This court has previously held that certain situations are excluded from Miranda’s scope. We said in Porter v. State, 616 So. 2d 899 (Miss. 1993), that in a non-custodial setting where interrogation is investigatory in nature (general on-the-scene-investigation), Miranda warnings are not required in order that a defendant’s statements be admissible. Even in this setting, statements must be freely and voluntarily given in order to be admissible.
Whether Miranda applies in the case at bar is determined by answering whether Hopkins was in custody when he made the statements and whether he made them freely and voluntarily. The test for whether a person is in custody is whether a reasonable person would feel he was in custody and depends upon the totality of the circumstances.
The factors to be considered include the place and time of the interrogation, the people present, the amount of force or physical restraint used by the officers, the length and form of the questions, whether the defendant comes to the authorities voluntarily, and what the defendant is told about the situation. The key to determining if the questioning of a person is a custodial interrogation within the meaning of Miranda is whether the defendant is deprived of his freedom of action in any significant manner and whether he is aware of such restraint.
A. Statement at scene
Williamson arrived on the scene at approximately 9:20 p.m., forty minutes after the wreck. As a routine part of his investigation, he asked general questions designed to determine who was involved, who needed medical assistance, and what happened. Hopkins was sitting in the median of the highway when Williamson first interviewed him.
Before he made the statements, Hopkins was not handcuffed or told he was under arrest by Williamson or any other law enforcement officer present at the scene. Under these non-coercive conditions, we hold that Hopkins was not in custody for Miranda purposes, and the trial court did not commit error by allowing Williamson to testify concerning the statements Hopkins made at the scene of the wreck.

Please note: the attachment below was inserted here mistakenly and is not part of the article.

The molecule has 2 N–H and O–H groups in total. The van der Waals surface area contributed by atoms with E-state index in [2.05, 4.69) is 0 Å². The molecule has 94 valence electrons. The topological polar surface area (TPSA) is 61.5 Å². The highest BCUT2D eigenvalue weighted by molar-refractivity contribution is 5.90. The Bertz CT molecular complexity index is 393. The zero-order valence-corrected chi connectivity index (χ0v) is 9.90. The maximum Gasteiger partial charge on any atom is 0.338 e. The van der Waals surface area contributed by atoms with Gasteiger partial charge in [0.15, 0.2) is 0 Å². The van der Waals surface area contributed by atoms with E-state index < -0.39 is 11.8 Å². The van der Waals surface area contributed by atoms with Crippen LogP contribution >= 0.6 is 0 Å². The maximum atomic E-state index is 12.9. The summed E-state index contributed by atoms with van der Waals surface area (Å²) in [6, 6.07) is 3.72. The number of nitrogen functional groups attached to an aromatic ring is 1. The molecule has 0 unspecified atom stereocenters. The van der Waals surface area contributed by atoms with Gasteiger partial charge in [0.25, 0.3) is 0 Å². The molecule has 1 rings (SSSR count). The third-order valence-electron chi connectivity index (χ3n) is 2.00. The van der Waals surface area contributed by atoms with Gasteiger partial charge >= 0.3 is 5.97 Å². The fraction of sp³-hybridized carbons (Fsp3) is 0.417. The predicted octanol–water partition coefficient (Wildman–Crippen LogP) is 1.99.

B. Statement at hospital
Hopkins said Williamson was going to arrest him if he didn’t go to the hospital. Williamson denied forcing Hopkins to go to the hospital.
At the hospital, Hopkins was being treated for his injuries when Williamson began asking him questions again. It was approximately 10:00 p.m. when Williamson arrived. Hopkins was not told that he was under arrest nor handcuffed. After Hopkins answered the questions, Williamson directed the hospital lab technician to draw a blood sample from Hopkins.
Considered in the light of the option Hopkins had before being transferred to the hospital and his being forced to provide a blood sample while there, we find Hopkins’s freedom was restrained enough to require informing him of his Miranda rights.
Where a Miranda violation has occurred, it will be considered harmless if the record demonstrates beyond a reasonable doubt that admitting the evidence was not prejudicial.
As Hopkins’s statements at the hospital were merely repetitions of what he said at the scene and there is little in the record to suggest the hospital statements prejudiced Hopkins’s defense in any way, we hold the trial court did not commit reversible error by allowing Williamson to testify concerning them. This issue is without merit.
Since this case was decided, MSC has said that police must have probable cause to use Miss. Code Ann. § 63-11-8. Otherwise, you will need a warrant, consent, or search incident to arrest to draw blood from someone, even if the other party dies.